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Principal vs. Principle

In this Grammar.com article you will learn the differences between Principal and Principle.

Our principal made it compulsory to follow all school principles.

Principal and principle are a pair of words that are called homophone, meaning they have same pronunciation but very different meanings and spellings. It is very common for readers and writers to confuse these two words, using one in the place of the others. Consider the sentences below:

The principle aim of the initiative is to make art accessible to everyone.

There are too many designers who do not understand the basic principals of design.

What do you think of these two sentences? Are the words principle and principal used correctly in the first and second sentence respectively?

The obvious answer is no, but, it is alright if you were unable to detect the wrong usage of this pair of words, after all that is why we are here. This article will brief you about the differences in the meanings of both the words along with their usage by using everyday examples.

Principle as noun:

Principle with an e, is used as a noun in English language where it represents a fundamental truth or proposition that serves as the foundation for a system of belief or behavior or for a chain of reasoning. He ignored all basic principles of justice while making his statement. Principle also means a rule or belief governing one's behavior. Sara is struggling to be faithful to her own principles. The morally correct and fair attitude of a person is also called principle.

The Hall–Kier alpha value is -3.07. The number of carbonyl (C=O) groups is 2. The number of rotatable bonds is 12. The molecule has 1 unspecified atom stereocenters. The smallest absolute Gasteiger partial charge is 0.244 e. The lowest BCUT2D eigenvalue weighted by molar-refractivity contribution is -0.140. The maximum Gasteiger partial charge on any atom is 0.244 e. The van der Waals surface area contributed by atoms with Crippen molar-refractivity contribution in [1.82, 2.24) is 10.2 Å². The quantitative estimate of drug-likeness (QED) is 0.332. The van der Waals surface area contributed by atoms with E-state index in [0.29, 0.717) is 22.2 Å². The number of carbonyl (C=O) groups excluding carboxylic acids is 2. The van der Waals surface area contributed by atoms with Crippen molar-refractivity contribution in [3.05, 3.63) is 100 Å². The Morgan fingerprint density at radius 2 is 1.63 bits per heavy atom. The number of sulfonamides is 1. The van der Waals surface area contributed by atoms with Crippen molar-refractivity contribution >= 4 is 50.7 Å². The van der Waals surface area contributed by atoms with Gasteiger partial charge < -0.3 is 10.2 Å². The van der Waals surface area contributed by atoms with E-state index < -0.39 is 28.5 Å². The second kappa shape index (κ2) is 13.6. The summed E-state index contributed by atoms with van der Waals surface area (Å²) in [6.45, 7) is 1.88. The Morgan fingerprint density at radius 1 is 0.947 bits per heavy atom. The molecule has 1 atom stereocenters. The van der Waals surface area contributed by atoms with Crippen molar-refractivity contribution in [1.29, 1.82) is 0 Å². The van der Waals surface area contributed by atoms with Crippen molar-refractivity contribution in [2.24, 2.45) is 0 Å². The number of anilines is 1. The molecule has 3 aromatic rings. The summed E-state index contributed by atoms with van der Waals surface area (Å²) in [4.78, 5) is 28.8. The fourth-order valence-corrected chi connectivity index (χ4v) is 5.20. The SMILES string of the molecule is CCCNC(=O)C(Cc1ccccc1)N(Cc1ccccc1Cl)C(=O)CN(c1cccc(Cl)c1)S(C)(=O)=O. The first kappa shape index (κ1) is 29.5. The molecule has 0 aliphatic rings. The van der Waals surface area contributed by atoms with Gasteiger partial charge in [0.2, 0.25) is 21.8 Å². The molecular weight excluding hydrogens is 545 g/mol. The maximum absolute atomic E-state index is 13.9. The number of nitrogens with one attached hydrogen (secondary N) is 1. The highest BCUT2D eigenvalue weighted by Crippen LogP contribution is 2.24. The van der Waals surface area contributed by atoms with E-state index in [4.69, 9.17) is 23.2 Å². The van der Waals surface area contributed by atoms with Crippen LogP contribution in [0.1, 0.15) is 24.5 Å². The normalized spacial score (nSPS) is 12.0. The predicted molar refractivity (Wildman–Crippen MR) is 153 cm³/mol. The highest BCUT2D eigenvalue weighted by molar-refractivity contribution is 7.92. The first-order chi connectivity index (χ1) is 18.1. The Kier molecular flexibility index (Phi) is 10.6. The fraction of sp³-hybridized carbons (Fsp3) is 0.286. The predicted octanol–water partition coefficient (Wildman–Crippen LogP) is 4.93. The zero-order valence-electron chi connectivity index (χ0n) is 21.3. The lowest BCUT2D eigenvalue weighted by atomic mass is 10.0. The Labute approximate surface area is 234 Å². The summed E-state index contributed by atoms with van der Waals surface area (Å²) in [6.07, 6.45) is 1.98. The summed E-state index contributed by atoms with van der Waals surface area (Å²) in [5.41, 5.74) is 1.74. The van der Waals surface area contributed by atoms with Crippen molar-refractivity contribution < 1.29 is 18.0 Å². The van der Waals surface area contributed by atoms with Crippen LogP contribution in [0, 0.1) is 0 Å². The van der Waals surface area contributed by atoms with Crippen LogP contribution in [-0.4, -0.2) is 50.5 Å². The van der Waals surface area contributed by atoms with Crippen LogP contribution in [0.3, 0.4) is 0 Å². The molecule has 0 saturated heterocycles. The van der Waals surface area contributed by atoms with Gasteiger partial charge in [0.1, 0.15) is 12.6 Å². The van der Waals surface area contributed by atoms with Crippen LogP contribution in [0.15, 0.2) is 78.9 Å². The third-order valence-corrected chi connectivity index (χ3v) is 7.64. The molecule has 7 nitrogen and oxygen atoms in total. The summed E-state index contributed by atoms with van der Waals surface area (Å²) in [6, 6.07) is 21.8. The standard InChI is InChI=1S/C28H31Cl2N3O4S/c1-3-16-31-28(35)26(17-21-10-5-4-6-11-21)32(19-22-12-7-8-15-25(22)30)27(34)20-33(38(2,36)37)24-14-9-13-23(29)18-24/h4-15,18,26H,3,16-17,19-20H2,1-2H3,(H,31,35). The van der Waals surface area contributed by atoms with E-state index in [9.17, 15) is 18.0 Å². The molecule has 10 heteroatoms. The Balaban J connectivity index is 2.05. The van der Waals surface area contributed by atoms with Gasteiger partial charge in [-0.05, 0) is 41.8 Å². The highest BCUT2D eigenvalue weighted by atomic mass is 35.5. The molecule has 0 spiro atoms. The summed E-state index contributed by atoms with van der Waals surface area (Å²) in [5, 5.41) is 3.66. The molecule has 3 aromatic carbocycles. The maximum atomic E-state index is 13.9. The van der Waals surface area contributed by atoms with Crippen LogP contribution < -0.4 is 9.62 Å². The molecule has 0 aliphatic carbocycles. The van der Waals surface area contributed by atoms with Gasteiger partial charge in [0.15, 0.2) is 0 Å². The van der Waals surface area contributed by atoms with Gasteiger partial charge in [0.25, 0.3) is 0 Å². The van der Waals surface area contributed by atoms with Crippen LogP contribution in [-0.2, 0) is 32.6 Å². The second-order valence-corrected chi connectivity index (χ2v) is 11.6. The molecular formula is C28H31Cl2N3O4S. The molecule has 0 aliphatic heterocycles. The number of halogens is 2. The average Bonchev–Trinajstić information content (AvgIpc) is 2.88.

He is a man of principle.

Principle can some time also refer to a general scientific theorem or law that has numerous special applications across a wide field. My engineering design will operate on the same general principle of motion. Another important and widely used meaning of principle is a fundamental source or basis of something.

The first principle of everything in the universe is water.

 

Principal as adjective:

 

Originated from Latin word principalis meaning ‘first’ or ‘original’, principal with an a is used as an adjective as well as a noun in English language. As an adjective, it describes a noun that is first in importance or main. The principal cities of America is New York. It also sometimes is used for describing or denoting an original sum that is invested or lent.

The principal amount of your investment is lost.

 

Principal as noun:

 

As a noun, principal represents the most important and senior person in an organization, group or firm. My consultancy’s principal is based in San Francisco. The head of a school, college, or other educational institution is the principal. I was appointed principal of the new school. Principal is also a senior civil servant in charge of a particular section in UK. The leading performer in a concert, play, ballet, or opera is also called the principal.

 

The principals stunned everyone with their amazing performance.

 

The principal is a person for whom another acts as an agent or representative. Stockbrokers in Tokyo act as agents rather than as principals. The person directly responsible for a crime is known as the principal. An organ stop sounding a main register of open flue pipes typically an octave above the diapason is called principal.

 

All the principals are on one manual.

 

Principle or principal:

 

The two words, although very similar in sound and almost similar in spellings, except for the e and a, are very different in meanings which you must know about till now. The main point of this article is for you to recognize the difference and remember it for future times. A small tip for you is to know that your principal is your pal (as in your friend). So whenever you see the principal with a ‘pal’ at the end, know that he/she is the person at the highest rank in an institution. However, principle without a pal is a rule or belief that people follow.

 

So tell us, “Is your principal a man of principle?”

 

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"Principal vs. Principle." Grammar.com. STANDS4 LLC, 2017. Web. 20 Nov. 2017. <http://www.grammar.com/principal_vs._principle>.

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